The Daily Stormer is finally off the internet. Well, the public internet anyway.
Earlier this week, the hate-spewing white supremacist site lost its domain name registration when it was kicked off first GoDaddy and then Google for violating terms of its contracts. Activists had been trying for years to get the Stormer suspended. After the site’s vicious post attacking Heather Heyer, the protester who was killed in Charlottesville, Virginia, the domain registrars decided they’d had enough. The site relaunched on a Russian server, but swiftly vanished from that host too. Now the Stormer exists only with an anonymous .onion address on the Tor network. Good luck tracking it down. Meanwhile, a Twitter campaign naming the companies that provide the Daily Stormer with various web services has deprived the site of web security, cloud computing and other technology. The fury of the techies, once aroused, is awesome to behold. Tech companies ranging from Airbnb to Reddit and Facebook have been purging other perceived supremacists from the ranks of their users.
The libertarian part of me ought to be fine with all of this. Apart from the most exceptional circumstances, such as invidious discrimination, a business should be free to contract with whom it pleases. And I will shed no tears for the Daily Stormer, which fully earned its expulsion from rational discourse. One might protest, correctly, that there is a lot of evil in the world, but history teaches that Nazis and white supremacists are a special case. When their views vanish, we will all be better off for it.
Yet I find myself troubled. For one thing, as tech columnist Will Oremus pointed out in Slate, the same companies currently being told that they should not serve all comers made essentially the opposite argument in their campaign during the previous administration to defeat the Stop Online Piracy Act. Having now decided that they can indeed pick and choose customers, the tech companies will be ill-placed to reverse field should Congress once more try to crack down on them for hosting sites that make unlicensed use of intellectual property.
It’s worrisome, moreover, that so many activists are cheering the demise of the Daily Stormer not on the narrow ground that white supremacy is a special case but on the more general ground that groups promoting “hatred” should have no place on the web. Given the contemporary left’s broad and wondrously flexible definition of the word “hate,” the implications of that particular slogan (calling it an argument would be too charitable) are unsettling. The triumphal tumult on social media naturally leads one to wonder which groups that progressives deem wrong on the issues might be the subject of the next banning campaign.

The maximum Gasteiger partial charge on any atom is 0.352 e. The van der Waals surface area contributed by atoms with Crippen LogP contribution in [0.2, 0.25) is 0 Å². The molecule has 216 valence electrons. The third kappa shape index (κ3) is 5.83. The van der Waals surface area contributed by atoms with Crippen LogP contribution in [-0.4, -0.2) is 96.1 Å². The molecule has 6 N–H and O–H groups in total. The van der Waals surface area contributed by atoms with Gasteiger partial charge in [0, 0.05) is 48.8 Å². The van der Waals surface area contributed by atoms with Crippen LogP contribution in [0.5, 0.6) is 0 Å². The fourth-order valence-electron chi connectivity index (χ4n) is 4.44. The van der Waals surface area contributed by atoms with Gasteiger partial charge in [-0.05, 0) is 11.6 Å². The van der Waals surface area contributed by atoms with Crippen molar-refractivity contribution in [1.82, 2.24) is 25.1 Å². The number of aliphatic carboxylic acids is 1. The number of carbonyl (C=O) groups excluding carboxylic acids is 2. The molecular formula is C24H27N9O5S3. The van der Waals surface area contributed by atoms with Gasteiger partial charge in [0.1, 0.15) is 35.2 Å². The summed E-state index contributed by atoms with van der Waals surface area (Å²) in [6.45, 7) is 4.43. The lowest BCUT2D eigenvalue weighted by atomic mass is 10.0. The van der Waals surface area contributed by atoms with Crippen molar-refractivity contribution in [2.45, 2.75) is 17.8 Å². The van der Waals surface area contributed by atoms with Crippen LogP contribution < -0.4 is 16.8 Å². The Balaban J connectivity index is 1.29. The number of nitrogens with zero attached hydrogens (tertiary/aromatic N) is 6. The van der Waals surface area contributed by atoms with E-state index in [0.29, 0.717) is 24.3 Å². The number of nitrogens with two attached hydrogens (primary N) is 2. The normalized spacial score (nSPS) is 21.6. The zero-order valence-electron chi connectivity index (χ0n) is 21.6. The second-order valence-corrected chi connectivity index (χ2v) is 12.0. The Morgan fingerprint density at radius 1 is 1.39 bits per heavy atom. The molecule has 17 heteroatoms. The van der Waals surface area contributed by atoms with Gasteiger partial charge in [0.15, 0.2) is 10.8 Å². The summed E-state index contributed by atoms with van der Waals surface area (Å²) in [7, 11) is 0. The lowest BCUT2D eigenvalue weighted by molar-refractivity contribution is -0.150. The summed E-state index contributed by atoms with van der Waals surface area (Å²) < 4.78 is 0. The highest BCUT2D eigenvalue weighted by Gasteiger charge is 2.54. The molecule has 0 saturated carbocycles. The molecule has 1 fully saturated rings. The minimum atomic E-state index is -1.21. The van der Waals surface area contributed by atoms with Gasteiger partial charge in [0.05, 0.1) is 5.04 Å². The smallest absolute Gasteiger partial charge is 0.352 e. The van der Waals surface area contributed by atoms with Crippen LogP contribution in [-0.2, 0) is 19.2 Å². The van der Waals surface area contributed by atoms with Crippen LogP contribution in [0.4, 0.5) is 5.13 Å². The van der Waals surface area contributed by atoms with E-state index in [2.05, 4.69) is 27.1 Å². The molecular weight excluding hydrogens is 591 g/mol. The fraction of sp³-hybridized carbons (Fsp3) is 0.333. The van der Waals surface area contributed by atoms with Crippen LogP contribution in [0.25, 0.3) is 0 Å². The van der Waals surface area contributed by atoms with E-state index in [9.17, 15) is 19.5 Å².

This leads to my largest concern. Libertarians tend to worry about concentrations of power in the hands of the state. There is no consensus about the danger of concentrations of power in private hands. But when the private hands in question control access to the principal media of communication in the world, one has to hesitate when they decide that not everyone should be granted entree. For the power they are exercising is almost state-like.
My concern is not with the neo-Nazis, who fully deserve both their opprobrium and their sudden internet obscurity. And there’s nothing new in using the refusal to deal as a tool for enforcing social conformity. I’m old enough to remember signs in store windows barring boys whose hair was too long and women whose skirts were too short. The problem is that unlike the social nonconformists of my youth, it’s not as though those who are booted off the web can go shop across the street. When the gatekeepers of the internet turn on you, you’re effectively done. That’s an awful lot of power to place in a small number of hands. Those who run tech companies are very smart, and the ones I know are all wonderful people. But by anointing them judges of who should be allowed to use the web, we place enormous trust in their moral perspicacity. It’s no knock on the techies to ask whether anyone should wield that authority.
Matthew Prince, chief executive of Cloudflare, seemed to recognize the problem in an internal memorandum obtained by Gizmodo: “I woke up this morning in a bad mood and decided to kick them off the Internet. It was a decision I could make because I’m the CEO of a major Internet infrastructure company.” He added that he was uneasy with his decision, and that the internet was better off if such companies as his remained “content neutral.” After all, to borrow from Salvor Hardin (whose many epigrams all geeks should know), “An atom-blaster is a good weapon, but it can point both ways.”
I hope the tumult will die down, and that the bannings stop with the Daily Stormer and its kin, who regularly serve up hatred and vitriol in support of vicious ideologies that cost many millions of lives. I hope, in other words, that we will be able to draw reasonable lines. But where the exercise of the power to shut people up is concerned, that’s rarely a safe bet.
Stephen L. Carter is a Bloomberg View columnist. He is a professor of law at Yale University and was a clerk to U.S. Supreme Court Justice Thurgood Marshall. His novels include “The Emperor of Ocean Park” and “Back Channel,” and his nonfiction includes “Civility” and “Integrity.”